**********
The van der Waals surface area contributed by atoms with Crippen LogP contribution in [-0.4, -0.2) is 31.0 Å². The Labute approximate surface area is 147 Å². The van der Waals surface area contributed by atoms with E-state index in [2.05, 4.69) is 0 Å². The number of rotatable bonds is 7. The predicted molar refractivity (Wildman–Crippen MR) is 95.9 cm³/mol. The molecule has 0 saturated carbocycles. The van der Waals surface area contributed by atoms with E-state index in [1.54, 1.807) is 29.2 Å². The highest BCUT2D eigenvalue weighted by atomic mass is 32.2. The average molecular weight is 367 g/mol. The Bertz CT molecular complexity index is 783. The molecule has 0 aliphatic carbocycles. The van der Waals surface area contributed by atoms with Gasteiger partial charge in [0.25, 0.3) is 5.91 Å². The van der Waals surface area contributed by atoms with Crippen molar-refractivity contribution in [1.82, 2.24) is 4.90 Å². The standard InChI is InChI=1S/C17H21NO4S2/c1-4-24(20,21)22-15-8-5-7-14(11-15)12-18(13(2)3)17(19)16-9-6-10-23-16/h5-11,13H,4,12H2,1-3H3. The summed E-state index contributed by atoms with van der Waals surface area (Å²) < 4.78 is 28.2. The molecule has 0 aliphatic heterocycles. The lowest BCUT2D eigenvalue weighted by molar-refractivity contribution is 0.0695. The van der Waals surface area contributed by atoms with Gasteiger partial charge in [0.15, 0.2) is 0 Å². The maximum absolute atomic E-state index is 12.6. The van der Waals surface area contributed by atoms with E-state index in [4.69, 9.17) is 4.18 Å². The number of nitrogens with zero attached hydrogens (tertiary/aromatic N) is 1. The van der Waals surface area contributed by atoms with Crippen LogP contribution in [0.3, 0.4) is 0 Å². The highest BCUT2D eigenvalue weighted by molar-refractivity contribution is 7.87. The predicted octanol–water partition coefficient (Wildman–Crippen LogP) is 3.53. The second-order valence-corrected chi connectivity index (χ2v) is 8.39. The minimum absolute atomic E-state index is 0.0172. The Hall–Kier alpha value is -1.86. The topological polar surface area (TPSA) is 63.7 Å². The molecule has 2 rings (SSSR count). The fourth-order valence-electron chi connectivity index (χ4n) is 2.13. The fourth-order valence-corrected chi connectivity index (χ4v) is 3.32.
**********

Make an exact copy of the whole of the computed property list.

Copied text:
The van der Waals surface area contributed by atoms with Crippen LogP contribution in [-0.4, -0.2) is 31.0 Å². The Labute approximate surface area is 147 Å². The van der Waals surface area contributed by atoms with E-state index in [2.05, 4.69) is 0 Å². The number of rotatable bonds is 7. The predicted molar refractivity (Wildman–Crippen MR) is 95.9 cm³/mol. The molecule has 0 saturated carbocycles. The van der Waals surface area contributed by atoms with E-state index in [1.54, 1.807) is 29.2 Å². The highest BCUT2D eigenvalue weighted by atomic mass is 32.2. The average molecular weight is 367 g/mol. The Bertz CT molecular complexity index is 783. The molecule has 0 aliphatic carbocycles. The van der Waals surface area contributed by atoms with Gasteiger partial charge in [0.25, 0.3) is 5.91 Å². The van der Waals surface area contributed by atoms with Crippen molar-refractivity contribution in [1.82, 2.24) is 4.90 Å². The standard InChI is InChI=1S/C17H21NO4S2/c1-4-24(20,21)22-15-8-5-7-14(11-15)12-18(13(2)3)17(19)16-9-6-10-23-16/h5-11,13H,4,12H2,1-3H3. The summed E-state index contributed by atoms with van der Waals surface area (Å²) < 4.78 is 28.2. The molecule has 0 aliphatic heterocycles. The lowest BCUT2D eigenvalue weighted by molar-refractivity contribution is 0.0695. The van der Waals surface area contributed by atoms with Gasteiger partial charge in [0.15, 0.2) is 0 Å². The maximum absolute atomic E-state index is 12.6. The van der Waals surface area contributed by atoms with E-state index in [4.69, 9.17) is 4.18 Å². The number of nitrogens with zero attached hydrogens (tertiary/aromatic N) is 1. The van der Waals surface area contributed by atoms with Crippen LogP contribution in [0.3, 0.4) is 0 Å². The highest BCUT2D eigenvalue weighted by molar-refractivity contribution is 7.87. The predicted octanol–water partition coefficient (Wildman–Crippen LogP) is 3.53. The second-order valence-corrected chi connectivity index (χ2v) is 8.39. The minimum absolute atomic E-state index is 0.0172. The Hall–Kier alpha value is -1.86. The topological polar surface area (TPSA) is 63.7 Å². The molecule has 2 rings (SSSR count). The fourth-order valence-electron chi connectivity index (χ4n) is 2.13. The fourth-order valence-corrected chi connectivity index (χ4v) is 3.32.